Keep Your Cool, San Francisco
It’s going to be pretty hot in San Francisco over the next few days. That said, we want to remind everyone of some good public health recommendations (brought to us by our friends at the San Francisco Department of Public Health) to keep us cool and comfortable today and tomorrow.
It is important to check regularly on adults at risk, especially the isolated elderly.
Visit at‐risk adults at least twice a day and watch them closely
for signs of heat exhaustion or heat stroke.
So, the basics:
- Drink fluids frequently throughout the day, before you feel thirsty.
- Check on the elderly regularly.
- Don’t leave children or pets in the car!
- Take cool showers/baths.
- Limit outdoor activity, especially during the hottest part of the day.
- Take frequent breaks in the shade when spending time outside.
- Wear light‐colored, light‐weight clothing and a hat.
- Avoid alcoholic beverages and caffeinated drinks.
- Use an air conditioner if you have one.
- If you do not have an air conditioner, go to a cooler place such as an air‐conditioned family’s,
friend’s or neighbor’s home, store, mall, museum, or movie theater, or, visit a cooling center.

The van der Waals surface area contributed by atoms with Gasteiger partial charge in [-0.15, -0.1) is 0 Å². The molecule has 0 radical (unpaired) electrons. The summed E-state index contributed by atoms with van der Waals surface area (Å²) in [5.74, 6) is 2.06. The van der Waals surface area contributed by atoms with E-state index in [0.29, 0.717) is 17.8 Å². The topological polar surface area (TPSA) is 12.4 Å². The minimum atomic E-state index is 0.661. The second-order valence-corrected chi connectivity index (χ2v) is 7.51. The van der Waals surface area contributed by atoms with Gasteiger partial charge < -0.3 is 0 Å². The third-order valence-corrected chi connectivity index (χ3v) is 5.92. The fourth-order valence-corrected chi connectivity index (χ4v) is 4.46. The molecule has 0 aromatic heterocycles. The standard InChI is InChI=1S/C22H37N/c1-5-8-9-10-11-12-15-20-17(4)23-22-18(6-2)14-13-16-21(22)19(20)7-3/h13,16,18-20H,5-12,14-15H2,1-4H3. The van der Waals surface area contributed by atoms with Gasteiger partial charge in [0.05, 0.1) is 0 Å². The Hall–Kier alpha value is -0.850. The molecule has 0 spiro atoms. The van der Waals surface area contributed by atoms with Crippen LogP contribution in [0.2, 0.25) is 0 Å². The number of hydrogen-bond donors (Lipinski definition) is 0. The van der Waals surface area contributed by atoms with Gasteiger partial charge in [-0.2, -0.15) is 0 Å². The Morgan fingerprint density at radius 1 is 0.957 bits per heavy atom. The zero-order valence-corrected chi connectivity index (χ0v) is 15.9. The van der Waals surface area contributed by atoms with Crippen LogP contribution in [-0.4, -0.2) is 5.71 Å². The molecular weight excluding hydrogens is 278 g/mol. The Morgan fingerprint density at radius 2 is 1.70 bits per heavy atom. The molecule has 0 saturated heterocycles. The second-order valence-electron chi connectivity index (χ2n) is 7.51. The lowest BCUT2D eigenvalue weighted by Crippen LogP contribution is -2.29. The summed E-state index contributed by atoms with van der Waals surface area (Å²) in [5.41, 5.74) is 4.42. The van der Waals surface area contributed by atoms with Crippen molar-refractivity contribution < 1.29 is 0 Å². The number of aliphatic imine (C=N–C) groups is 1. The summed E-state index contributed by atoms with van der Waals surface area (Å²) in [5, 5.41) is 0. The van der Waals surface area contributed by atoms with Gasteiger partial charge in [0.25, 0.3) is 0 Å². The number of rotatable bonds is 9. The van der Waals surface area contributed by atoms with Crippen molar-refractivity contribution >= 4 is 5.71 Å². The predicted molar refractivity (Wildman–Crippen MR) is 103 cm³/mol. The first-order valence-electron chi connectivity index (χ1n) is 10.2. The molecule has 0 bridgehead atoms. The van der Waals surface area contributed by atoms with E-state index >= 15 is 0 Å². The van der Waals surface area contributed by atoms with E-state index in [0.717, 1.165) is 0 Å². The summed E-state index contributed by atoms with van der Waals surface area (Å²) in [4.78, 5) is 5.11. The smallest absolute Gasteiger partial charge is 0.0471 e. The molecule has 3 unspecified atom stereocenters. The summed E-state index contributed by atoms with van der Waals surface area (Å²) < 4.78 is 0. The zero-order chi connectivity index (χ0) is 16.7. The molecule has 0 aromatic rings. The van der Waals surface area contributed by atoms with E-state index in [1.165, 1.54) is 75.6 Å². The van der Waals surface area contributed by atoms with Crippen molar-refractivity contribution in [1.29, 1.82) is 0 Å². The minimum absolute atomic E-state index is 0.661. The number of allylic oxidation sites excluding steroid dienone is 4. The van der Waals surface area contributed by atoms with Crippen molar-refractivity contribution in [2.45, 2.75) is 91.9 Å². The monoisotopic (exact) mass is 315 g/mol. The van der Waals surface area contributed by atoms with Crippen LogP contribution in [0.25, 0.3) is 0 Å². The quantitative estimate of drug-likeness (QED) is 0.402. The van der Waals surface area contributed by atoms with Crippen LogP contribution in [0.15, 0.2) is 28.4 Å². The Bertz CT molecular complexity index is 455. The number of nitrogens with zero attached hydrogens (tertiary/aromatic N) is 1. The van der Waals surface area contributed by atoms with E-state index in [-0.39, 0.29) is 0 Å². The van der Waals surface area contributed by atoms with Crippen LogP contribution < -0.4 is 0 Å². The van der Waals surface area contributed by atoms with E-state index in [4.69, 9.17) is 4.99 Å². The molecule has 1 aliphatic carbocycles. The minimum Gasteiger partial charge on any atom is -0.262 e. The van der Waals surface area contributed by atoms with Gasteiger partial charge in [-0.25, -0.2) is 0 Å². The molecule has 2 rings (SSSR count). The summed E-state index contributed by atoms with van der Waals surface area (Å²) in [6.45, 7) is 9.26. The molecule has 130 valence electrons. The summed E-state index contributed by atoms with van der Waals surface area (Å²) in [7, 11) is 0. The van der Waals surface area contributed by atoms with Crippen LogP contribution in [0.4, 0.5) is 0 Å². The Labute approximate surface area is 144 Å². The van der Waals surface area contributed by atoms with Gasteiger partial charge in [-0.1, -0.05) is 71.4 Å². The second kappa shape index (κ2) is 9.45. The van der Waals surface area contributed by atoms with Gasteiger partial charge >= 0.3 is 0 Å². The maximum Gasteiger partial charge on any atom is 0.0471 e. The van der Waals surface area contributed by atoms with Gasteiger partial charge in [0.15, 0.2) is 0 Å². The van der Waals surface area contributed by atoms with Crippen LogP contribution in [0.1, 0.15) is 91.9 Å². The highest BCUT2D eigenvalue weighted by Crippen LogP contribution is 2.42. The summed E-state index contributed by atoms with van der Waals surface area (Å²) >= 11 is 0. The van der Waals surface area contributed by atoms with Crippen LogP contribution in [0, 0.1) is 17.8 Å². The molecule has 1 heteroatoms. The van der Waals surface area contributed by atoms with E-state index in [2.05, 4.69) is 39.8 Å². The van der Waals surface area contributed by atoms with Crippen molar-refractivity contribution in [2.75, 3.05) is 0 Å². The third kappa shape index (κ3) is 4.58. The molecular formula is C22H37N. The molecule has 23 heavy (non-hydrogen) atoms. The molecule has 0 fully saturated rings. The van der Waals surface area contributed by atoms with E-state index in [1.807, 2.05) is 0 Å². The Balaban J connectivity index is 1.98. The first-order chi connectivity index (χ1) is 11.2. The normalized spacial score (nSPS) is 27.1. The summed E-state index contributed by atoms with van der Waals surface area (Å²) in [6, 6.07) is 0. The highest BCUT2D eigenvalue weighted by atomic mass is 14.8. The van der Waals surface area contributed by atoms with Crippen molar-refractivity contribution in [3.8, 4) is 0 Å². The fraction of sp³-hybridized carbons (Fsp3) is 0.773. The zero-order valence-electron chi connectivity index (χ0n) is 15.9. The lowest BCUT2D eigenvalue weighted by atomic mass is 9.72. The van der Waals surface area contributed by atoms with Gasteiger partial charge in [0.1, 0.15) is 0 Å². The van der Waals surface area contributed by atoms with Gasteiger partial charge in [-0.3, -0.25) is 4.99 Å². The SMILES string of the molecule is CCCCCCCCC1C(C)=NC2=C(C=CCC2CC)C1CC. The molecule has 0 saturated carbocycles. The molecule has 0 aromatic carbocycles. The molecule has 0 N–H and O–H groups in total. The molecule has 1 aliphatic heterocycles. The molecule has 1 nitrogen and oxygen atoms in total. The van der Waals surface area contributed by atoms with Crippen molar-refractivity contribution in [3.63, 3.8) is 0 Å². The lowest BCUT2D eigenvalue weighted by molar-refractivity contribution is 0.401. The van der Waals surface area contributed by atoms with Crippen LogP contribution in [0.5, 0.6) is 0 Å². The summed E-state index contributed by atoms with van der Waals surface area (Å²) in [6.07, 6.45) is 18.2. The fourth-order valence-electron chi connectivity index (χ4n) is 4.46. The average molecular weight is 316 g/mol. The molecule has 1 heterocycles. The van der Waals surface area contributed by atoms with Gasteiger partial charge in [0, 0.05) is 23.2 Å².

- Check on your at‐risk family, friends and neighbors often and help them get to a cool place.
- Fans alone will not keep you cool when it is really hot outside.
- Conserve by setting your air conditioner to 78 degrees and only cooling rooms you are using
when you are at home.
- Avoid strenuous activity, or plan it for the coolest part of the day, usually in the morning.
- between 4 a.m. and 7 a.m. or in the evening. If you exercise, drink two to four glasses of cool,
nonalcoholic fluids each hour. A sports beverage can replace the salt and minerals you lose in
sweat. If you are used to regular exercise, just keep in mind the symptoms of heat illness when
exercising and stop or rest if any occur.
- Bathing or showering with cool (not cold) water can be helpful for those able to do so safely.
- It is important to check regularly on adults at risk, especially the isolated elderly. Visit at‐risk
adults at least twice a day and watch them closely for signs of heat exhaustion or heat stroke.
Looking for cooler places to hang out? Think community centers, movie theater, libraries, swimming pools and/or shaded parks.
For more information about heat waves and and how to prevent heat illness, check out SFDPH’s Frequently Asked Questions about Heat Waves and Heat Illness .